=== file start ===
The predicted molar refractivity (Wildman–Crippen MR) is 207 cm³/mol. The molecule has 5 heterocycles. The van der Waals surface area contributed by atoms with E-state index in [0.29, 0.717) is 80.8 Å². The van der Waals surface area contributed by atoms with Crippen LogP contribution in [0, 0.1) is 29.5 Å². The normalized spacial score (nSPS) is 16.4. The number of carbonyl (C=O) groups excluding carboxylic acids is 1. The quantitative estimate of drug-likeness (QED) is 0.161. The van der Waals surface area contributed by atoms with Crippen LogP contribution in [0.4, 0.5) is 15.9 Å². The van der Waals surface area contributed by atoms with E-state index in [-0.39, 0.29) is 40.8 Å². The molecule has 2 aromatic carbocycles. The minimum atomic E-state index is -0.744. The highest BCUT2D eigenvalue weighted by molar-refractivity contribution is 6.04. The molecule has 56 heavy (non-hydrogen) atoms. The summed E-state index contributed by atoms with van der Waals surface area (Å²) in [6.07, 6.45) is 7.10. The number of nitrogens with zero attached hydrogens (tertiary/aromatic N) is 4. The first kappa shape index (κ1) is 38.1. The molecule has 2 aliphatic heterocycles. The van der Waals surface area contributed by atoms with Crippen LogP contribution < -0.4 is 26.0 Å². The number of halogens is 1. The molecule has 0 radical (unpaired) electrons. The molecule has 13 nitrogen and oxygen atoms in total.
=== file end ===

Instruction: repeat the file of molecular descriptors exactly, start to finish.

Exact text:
The predicted molar refractivity (Wildman–Crippen MR) is 207 cm³/mol. The molecule has 5 heterocycles. The van der Waals surface area contributed by atoms with E-state index in [0.29, 0.717) is 80.8 Å². The van der Waals surface area contributed by atoms with Crippen LogP contribution in [0, 0.1) is 29.5 Å². The normalized spacial score (nSPS) is 16.4. The number of carbonyl (C=O) groups excluding carboxylic acids is 1. The quantitative estimate of drug-likeness (QED) is 0.161. The van der Waals surface area contributed by atoms with Crippen LogP contribution in [0.4, 0.5) is 15.9 Å². The van der Waals surface area contributed by atoms with E-state index in [-0.39, 0.29) is 40.8 Å². The molecule has 2 aromatic carbocycles. The minimum atomic E-state index is -0.744. The highest BCUT2D eigenvalue weighted by molar-refractivity contribution is 6.04. The molecule has 56 heavy (non-hydrogen) atoms. The summed E-state index contributed by atoms with van der Waals surface area (Å²) in [6.07, 6.45) is 7.10. The number of nitrogens with zero attached hydrogens (tertiary/aromatic N) is 4. The first kappa shape index (κ1) is 38.1. The molecule has 2 aliphatic heterocycles. The van der Waals surface area contributed by atoms with Crippen LogP contribution < -0.4 is 26.0 Å². The number of halogens is 1. The molecule has 0 radical (unpaired) electrons. The molecule has 13 nitrogen and oxygen atoms in total.